Syed Shariyar Murtaza

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The architecture of a large software system is widely considered important for such reasons as: providing a common goal to the stakeholders in realising the envisaged system; helping to organise the various development teams; and capturing foundational design decisions early in the development. Studies have shown that defects originating in system(More)
Redundancy and diversity has been shown to be an effective approach for ensuring service continuity (an important requirement for autonomic systems) despite the presence of anomalies due to attacks or faults. In this paper, we focus on operating system (OS) diversity, which is useful in helping a system survive kernel-level anomalies. We propose an approach(More)
The bug tracking repositories of software projects capture initial defect (bug) reports and the history of interactions among developers, testers, and customers. Extracting and mining information from these repositories is time consuming and daunting. Researchers have focused mostly on analyzing the frequency of the occurrence of defects and their(More)
Watson is a question answering system that uses natural language processing, information retrieval, knowledge interpretation, automated reasoning and machine learning techniques. It can analyze millions of documents and answer most of the questions accurately with varying level of confidence. However, training IBM Watson may be tedious and may not be(More)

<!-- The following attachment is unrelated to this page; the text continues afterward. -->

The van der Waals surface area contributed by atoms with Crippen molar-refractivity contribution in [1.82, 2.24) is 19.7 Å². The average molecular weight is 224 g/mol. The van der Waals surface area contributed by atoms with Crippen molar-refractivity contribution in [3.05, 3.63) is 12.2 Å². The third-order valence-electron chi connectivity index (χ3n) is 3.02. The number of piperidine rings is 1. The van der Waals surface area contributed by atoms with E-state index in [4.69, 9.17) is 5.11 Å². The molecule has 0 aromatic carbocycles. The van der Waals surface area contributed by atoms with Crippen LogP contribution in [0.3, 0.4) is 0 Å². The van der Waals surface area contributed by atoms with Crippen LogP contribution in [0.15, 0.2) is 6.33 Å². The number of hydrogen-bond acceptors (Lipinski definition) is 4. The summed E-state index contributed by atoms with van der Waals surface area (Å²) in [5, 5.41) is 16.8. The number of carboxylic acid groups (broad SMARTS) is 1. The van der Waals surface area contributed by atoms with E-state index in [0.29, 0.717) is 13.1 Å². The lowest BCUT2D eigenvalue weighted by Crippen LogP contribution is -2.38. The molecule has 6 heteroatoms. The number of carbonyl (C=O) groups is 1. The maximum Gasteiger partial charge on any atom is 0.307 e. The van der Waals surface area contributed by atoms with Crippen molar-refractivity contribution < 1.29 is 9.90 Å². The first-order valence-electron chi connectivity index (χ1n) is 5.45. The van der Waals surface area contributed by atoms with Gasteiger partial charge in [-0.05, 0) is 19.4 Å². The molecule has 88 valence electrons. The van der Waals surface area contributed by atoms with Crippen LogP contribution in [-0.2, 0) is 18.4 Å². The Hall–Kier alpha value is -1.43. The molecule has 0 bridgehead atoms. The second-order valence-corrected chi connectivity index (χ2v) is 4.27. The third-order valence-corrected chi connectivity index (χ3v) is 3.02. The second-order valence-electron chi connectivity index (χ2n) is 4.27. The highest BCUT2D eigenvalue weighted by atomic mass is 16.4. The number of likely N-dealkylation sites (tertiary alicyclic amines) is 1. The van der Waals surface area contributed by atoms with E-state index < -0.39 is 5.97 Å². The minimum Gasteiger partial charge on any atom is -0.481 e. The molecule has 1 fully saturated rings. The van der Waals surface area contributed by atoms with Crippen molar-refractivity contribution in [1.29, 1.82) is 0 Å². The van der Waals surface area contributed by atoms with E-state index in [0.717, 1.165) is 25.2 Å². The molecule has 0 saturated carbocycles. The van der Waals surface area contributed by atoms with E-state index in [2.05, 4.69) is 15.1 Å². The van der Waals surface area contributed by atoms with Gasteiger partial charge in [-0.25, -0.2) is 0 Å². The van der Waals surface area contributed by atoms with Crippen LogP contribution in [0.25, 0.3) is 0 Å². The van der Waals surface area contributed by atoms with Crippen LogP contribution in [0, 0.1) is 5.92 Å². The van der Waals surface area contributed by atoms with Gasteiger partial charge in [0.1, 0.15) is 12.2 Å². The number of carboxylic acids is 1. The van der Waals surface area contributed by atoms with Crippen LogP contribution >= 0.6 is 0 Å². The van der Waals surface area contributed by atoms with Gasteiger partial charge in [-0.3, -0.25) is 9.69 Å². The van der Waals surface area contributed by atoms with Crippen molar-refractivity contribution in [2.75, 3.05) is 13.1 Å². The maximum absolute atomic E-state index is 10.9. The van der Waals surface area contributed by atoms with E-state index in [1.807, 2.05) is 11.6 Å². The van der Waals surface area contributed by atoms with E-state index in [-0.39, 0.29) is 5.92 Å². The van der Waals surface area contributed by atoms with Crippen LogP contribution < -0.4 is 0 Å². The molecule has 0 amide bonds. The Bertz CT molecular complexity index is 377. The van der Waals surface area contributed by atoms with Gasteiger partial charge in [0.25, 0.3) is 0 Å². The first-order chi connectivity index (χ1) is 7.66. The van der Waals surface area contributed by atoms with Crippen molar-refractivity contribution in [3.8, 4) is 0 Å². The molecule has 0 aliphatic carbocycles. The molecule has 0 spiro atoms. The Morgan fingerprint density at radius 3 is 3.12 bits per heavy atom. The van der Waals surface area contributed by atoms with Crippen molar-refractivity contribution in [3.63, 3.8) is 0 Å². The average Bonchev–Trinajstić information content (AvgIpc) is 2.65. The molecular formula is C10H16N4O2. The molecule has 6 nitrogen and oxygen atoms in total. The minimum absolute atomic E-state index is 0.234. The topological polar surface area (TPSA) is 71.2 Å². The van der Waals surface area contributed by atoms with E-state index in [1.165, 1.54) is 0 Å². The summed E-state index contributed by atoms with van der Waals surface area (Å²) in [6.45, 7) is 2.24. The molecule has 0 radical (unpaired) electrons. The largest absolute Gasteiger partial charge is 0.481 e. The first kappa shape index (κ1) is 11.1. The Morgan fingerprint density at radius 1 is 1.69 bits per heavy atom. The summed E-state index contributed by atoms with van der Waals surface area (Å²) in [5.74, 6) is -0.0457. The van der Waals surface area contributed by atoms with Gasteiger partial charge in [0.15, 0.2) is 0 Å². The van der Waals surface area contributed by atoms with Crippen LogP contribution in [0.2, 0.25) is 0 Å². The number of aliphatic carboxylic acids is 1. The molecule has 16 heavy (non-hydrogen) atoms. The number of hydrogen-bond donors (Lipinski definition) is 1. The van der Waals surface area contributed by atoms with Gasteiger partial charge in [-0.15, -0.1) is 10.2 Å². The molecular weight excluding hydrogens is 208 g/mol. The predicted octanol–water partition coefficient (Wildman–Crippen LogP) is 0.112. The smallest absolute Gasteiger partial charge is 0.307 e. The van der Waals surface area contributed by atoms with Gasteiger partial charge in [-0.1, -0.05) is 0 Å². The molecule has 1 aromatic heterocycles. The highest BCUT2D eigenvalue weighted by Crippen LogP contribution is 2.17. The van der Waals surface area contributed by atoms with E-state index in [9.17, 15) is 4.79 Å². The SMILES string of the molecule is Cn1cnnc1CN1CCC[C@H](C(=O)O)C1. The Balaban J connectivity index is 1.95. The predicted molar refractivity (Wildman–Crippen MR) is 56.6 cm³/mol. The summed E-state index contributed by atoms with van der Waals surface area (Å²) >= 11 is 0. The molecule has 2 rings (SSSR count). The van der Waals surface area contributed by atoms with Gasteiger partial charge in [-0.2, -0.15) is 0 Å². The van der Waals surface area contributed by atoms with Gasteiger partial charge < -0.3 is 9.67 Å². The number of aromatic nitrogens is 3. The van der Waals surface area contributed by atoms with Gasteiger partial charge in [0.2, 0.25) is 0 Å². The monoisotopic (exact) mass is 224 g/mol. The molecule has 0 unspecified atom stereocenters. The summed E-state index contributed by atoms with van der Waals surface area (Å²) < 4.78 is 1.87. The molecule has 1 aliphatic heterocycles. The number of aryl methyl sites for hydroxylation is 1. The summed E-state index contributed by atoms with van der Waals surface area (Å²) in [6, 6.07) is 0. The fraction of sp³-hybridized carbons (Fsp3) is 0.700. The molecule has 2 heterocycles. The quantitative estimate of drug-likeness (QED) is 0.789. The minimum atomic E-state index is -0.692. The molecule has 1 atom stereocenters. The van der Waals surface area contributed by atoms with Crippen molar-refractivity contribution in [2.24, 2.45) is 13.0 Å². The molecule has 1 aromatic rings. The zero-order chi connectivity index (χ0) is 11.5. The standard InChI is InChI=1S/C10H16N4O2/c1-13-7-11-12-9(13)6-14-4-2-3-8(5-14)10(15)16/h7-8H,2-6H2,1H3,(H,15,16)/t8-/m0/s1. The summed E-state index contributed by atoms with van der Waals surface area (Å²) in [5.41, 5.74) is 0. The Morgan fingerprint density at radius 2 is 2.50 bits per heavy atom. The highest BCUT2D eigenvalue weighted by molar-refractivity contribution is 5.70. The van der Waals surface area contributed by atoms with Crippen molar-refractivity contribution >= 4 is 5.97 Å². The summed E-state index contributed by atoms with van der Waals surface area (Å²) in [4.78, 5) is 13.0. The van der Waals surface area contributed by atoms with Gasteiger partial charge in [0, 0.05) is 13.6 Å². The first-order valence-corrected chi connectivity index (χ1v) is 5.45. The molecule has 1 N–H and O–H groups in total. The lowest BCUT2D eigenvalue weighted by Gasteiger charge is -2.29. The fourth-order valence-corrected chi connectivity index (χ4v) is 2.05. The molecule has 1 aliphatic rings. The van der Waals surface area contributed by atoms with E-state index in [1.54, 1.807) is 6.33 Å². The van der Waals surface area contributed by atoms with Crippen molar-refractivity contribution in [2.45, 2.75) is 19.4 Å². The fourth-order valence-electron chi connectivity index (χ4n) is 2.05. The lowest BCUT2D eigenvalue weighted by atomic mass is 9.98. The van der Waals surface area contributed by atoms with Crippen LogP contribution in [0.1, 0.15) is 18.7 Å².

Despite over two decades of research, high false alarm rates, large trace sizes and high processing times remain among the key issues in host-based anomaly intrusion detection systems. In an attempt to reduce the false alarm rate and processing time while increasing the detection rate, this paper presents a novel anomaly detection technique based on(More)
A. V. Miranskyy, 2, ∗ M. Davison, 3, † M. Reesor, ‡ and S. S. Murtaza § Department of Applied Mathematics, University of Western Ontario, London, Ontario N6A 5B7, Canada IBM Toronto Software Lab, Markham, Ontario L6G 1C7, Canada Department of Statistical & Actuarial Sciences, University of Western Ontario, London, Ontario N6A 5B7, Canada Department of(More)
Studies show that approximately 50% to 90% of the failures reported from the field are rediscoveries of previous faults. Also, approximately 80% of the failures originate from approximately 20% of the code. Despite this identification of the origin of the failures in system code remains an arduous activity, and consumes substantial resources. Prior fault(More)
Literature indicates that 20% of a program's code is responsible for 80% of the faults, and 50-90% of the field failures are rediscoveries of previous faults. Despite this, identification of faulty code can consume 30-40% time of error correction. Previous fault-discovery techniques focusing on field failures either require many(More)
Debugging deployed systems is an arduous and time consuming task. It is often difficult to generate traces from deployed systems due to the disturbance and overhead that trace collection may cause on a system in operation. Many organizations also do not keep historical traces of failures. On the other hand earlier techniques focusing on fault diagnosis in(More)